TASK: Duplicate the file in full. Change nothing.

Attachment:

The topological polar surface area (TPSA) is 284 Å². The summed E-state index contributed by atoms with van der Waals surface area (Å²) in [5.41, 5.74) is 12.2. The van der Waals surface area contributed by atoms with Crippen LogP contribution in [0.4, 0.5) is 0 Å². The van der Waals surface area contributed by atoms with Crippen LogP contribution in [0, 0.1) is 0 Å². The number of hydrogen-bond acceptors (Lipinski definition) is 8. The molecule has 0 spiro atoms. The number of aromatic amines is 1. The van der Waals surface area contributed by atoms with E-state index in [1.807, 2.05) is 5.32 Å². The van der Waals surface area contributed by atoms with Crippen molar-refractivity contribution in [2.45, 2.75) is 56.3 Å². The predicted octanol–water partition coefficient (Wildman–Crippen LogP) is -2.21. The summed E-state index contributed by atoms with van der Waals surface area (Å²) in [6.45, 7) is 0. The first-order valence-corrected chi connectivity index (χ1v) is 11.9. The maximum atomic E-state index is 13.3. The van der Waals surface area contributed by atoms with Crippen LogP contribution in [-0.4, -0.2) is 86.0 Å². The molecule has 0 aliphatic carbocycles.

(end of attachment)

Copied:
The topological polar surface area (TPSA) is 284 Å². The summed E-state index contributed by atoms with van der Waals surface area (Å²) in [5.41, 5.74) is 12.2. The van der Waals surface area contributed by atoms with Crippen LogP contribution in [0.4, 0.5) is 0 Å². The van der Waals surface area contributed by atoms with Crippen LogP contribution in [0, 0.1) is 0 Å². The number of hydrogen-bond acceptors (Lipinski definition) is 8. The molecule has 0 spiro atoms. The number of aromatic amines is 1. The van der Waals surface area contributed by atoms with E-state index in [1.807, 2.05) is 5.32 Å². The van der Waals surface area contributed by atoms with Crippen molar-refractivity contribution in [2.45, 2.75) is 56.3 Å². The predicted octanol–water partition coefficient (Wildman–Crippen LogP) is -2.21. The summed E-state index contributed by atoms with van der Waals surface area (Å²) in [6.45, 7) is 0. The first-order valence-corrected chi connectivity index (χ1v) is 11.9. The maximum atomic E-state index is 13.3. The van der Waals surface area contributed by atoms with Crippen LogP contribution in [-0.4, -0.2) is 86.0 Å². The molecule has 0 aliphatic carbocycles.